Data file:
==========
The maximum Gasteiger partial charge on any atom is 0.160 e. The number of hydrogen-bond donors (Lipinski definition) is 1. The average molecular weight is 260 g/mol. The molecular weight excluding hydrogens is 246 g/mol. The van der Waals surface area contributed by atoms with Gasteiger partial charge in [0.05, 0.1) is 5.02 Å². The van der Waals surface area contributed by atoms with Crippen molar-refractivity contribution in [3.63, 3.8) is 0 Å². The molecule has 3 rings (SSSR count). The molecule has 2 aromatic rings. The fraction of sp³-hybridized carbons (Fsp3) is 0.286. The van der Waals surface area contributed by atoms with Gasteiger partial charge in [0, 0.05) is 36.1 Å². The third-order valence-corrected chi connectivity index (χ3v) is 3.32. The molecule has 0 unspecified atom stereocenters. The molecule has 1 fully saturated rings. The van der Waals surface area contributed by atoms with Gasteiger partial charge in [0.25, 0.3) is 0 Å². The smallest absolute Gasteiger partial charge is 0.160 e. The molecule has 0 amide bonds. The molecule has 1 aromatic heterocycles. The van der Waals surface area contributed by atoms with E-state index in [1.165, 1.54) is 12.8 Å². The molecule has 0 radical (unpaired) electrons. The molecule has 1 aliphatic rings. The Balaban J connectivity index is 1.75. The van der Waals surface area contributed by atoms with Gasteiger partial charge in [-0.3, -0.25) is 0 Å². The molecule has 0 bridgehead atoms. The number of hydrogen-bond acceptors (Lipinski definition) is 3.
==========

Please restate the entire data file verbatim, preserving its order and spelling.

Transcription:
The maximum Gasteiger partial charge on any atom is 0.160 e. The number of hydrogen-bond donors (Lipinski definition) is 1. The average molecular weight is 260 g/mol. The molecular weight excluding hydrogens is 246 g/mol. The van der Waals surface area contributed by atoms with Gasteiger partial charge in [0.05, 0.1) is 5.02 Å². The van der Waals surface area contributed by atoms with Crippen molar-refractivity contribution in [3.63, 3.8) is 0 Å². The molecule has 3 rings (SSSR count). The molecule has 2 aromatic rings. The fraction of sp³-hybridized carbons (Fsp3) is 0.286. The van der Waals surface area contributed by atoms with Gasteiger partial charge in [0, 0.05) is 36.1 Å². The third-order valence-corrected chi connectivity index (χ3v) is 3.32. The molecule has 0 unspecified atom stereocenters. The molecule has 1 fully saturated rings. The van der Waals surface area contributed by atoms with Gasteiger partial charge in [0.25, 0.3) is 0 Å². The smallest absolute Gasteiger partial charge is 0.160 e. The molecule has 0 amide bonds. The molecule has 1 aromatic heterocycles. The van der Waals surface area contributed by atoms with E-state index in [1.165, 1.54) is 12.8 Å². The molecule has 0 radical (unpaired) electrons. The molecule has 1 aliphatic rings. The Balaban J connectivity index is 1.75. The van der Waals surface area contributed by atoms with Gasteiger partial charge in [-0.3, -0.25) is 0 Å². The molecule has 0 bridgehead atoms. The number of hydrogen-bond acceptors (Lipinski definition) is 3.